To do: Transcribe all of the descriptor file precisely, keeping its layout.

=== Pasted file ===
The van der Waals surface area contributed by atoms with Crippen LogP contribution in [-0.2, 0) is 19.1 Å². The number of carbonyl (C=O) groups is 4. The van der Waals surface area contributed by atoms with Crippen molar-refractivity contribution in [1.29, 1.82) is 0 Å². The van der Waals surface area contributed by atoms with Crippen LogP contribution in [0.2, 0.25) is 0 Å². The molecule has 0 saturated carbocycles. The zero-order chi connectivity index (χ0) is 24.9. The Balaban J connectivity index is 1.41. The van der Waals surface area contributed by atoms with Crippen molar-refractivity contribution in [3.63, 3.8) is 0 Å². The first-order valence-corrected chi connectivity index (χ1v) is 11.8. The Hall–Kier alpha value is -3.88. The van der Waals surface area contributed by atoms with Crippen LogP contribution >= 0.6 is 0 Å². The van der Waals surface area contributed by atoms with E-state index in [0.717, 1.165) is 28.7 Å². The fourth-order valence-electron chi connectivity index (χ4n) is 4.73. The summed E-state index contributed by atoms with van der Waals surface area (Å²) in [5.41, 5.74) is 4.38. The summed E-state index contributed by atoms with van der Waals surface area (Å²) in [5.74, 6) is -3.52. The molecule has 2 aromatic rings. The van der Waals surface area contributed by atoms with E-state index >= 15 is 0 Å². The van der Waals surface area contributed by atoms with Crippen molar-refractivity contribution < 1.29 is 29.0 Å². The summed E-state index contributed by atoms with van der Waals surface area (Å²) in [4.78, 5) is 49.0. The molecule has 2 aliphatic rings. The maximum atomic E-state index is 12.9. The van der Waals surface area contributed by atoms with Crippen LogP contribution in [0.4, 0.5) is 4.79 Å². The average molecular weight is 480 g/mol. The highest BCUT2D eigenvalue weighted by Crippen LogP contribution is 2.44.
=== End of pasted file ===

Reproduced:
The van der Waals surface area contributed by atoms with Crippen LogP contribution in [-0.2, 0) is 19.1 Å². The number of carbonyl (C=O) groups is 4. The van der Waals surface area contributed by atoms with Crippen molar-refractivity contribution in [1.29, 1.82) is 0 Å². The van der Waals surface area contributed by atoms with Crippen LogP contribution in [0.2, 0.25) is 0 Å². The molecule has 0 saturated carbocycles. The zero-order chi connectivity index (χ0) is 24.9. The Balaban J connectivity index is 1.41. The van der Waals surface area contributed by atoms with Crippen molar-refractivity contribution in [3.63, 3.8) is 0 Å². The first-order valence-corrected chi connectivity index (χ1v) is 11.8. The Hall–Kier alpha value is -3.88. The van der Waals surface area contributed by atoms with Crippen LogP contribution >= 0.6 is 0 Å². The van der Waals surface area contributed by atoms with E-state index in [0.717, 1.165) is 28.7 Å². The fourth-order valence-electron chi connectivity index (χ4n) is 4.73. The summed E-state index contributed by atoms with van der Waals surface area (Å²) in [5.41, 5.74) is 4.38. The summed E-state index contributed by atoms with van der Waals surface area (Å²) in [5.74, 6) is -3.52. The molecule has 2 aromatic rings. The van der Waals surface area contributed by atoms with E-state index >= 15 is 0 Å². The van der Waals surface area contributed by atoms with Crippen molar-refractivity contribution < 1.29 is 29.0 Å². The summed E-state index contributed by atoms with van der Waals surface area (Å²) in [4.78, 5) is 49.0. The molecule has 2 aliphatic rings. The maximum atomic E-state index is 12.9. The van der Waals surface area contributed by atoms with Crippen LogP contribution in [0.4, 0.5) is 4.79 Å². The average molecular weight is 480 g/mol. The highest BCUT2D eigenvalue weighted by Crippen LogP contribution is 2.44.